Dad and daugh­ter kayak his­toric route for char­ity

The Oban Times - - Outdoors - SIGI KOERNER ed­i­tor@oban­times.co.uk

LU­ING res­i­dents Douglas Hardie and his daugh­ter Ione Rus­sell pad­dled nearly non-stop for 24 hours in aid of a Ugan­dan char­ity DEWODE, set up by Douglas’s wife Pauline 20 years ago.

The kayak­ing duo fol­lowed the route of The Comet, the first pad­dle steamer to carry pas­sen­gers to the West Coast of Scot­land at the be­gin­ning of the 19th- cen­tury, from Port Glas­gow to Lu­ing.

Ione told The Oban Times: ‘We have been pad­dling around Lu­ing for years and had the idea to try an overnight non-stop pad­dle to sup­port the char­ity. This route seemed fit­ting.’

Pauline manned pit-stops along the way, aided by Ione’s hus­band, Gavin, and chil­dren Alex, nine, and five-year-old Is­abella.

Douglas and Ione set off from Royal West of Scot­land Am­a­teur Boat Club and pad­dled down the Clyde and across Loch Fyne to Ar­dr­ishaig. From there, they threaded their way through the Cri­nan Canal, and con­tin­ued by sea to Lu­ing.

The next morn­ing the whole fam­ily hosted an event in Tober­nochy to give peo­ple a chance to try kayak­ing, and some tra­di­tional cook­ies from Africa.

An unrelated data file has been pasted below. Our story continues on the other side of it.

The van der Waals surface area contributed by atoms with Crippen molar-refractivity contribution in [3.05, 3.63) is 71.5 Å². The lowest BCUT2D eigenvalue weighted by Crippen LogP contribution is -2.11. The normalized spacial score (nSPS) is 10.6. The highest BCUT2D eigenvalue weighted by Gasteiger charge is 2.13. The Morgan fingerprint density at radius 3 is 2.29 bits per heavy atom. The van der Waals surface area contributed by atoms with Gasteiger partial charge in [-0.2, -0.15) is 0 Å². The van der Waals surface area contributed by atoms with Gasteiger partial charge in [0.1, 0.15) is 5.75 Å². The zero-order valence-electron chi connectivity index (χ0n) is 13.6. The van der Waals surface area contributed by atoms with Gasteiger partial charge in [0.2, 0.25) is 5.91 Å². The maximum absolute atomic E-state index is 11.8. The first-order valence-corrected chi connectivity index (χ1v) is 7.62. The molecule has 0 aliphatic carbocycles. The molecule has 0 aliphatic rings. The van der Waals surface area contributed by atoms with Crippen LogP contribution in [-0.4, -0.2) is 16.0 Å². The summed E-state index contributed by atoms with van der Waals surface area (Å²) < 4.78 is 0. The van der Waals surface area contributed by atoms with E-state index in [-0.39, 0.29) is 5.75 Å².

The high­light of their jour­ney was pass­ing out of the Kyles of Bute, where, on beau­ti­fully calm wa­ters, they star­tled a sleep­ing por­poise.

But the trip also of­fered chal­lenges. Douglas and Ione were forced to camp in the small hours of the night due to bad weather, and, in the fi­nal stretch through Dorus Mor, they strug­gled against a strong head­wind and a turn­ing tide.

The pair ar­rived home ex­hausted but filled with a great sense of achieve­ment.

Douglas said: ‘The kayak­ing was phys­i­cally chal­leng­ing, but our friends in Uganda face hard­ship ev­ery day. We came home to hot show­ers, hot food and com­fort­able beds, things that are not avail­able in Kob­u­lubulu [the vil­lage in which DEWODE op­er­ates].’

DEWODE, which stands for Ded­i­cated Women in De­vel­op­ment, was started by the women of Kob­u­lubulu in north eastern Uganda as a way to em­power them­selves af­ter years of po­lit­i­cal tur­moil.

In 1997, Pauline es­tab­lished con­tact with the project’s co- or­di­na­tor and to­gether they built a health centre, which was com­pleted in 2007.

Pauline ex­plained: ‘Pre­vi­ously, they had to walk or cy­cle 18 miles to the near­est centre for aid. The run­ning of the health centre is en­tirely de­pen­dent on the char­ity’s fundrais­ing, so we are proud of Ione and Doug’s achieve­ment and the sup­port of fam­ily, friends and the com­mu­nity of Lu­ing.’

To sup­port this project, visit www.my­do­nate.bt. com/fundrais­ers/ionerus­sell1

Douglas Hardie and Ione Rus­sell pad­dled non-stop for nearly 24 hours from Port Glas­gow to Lu­ing.

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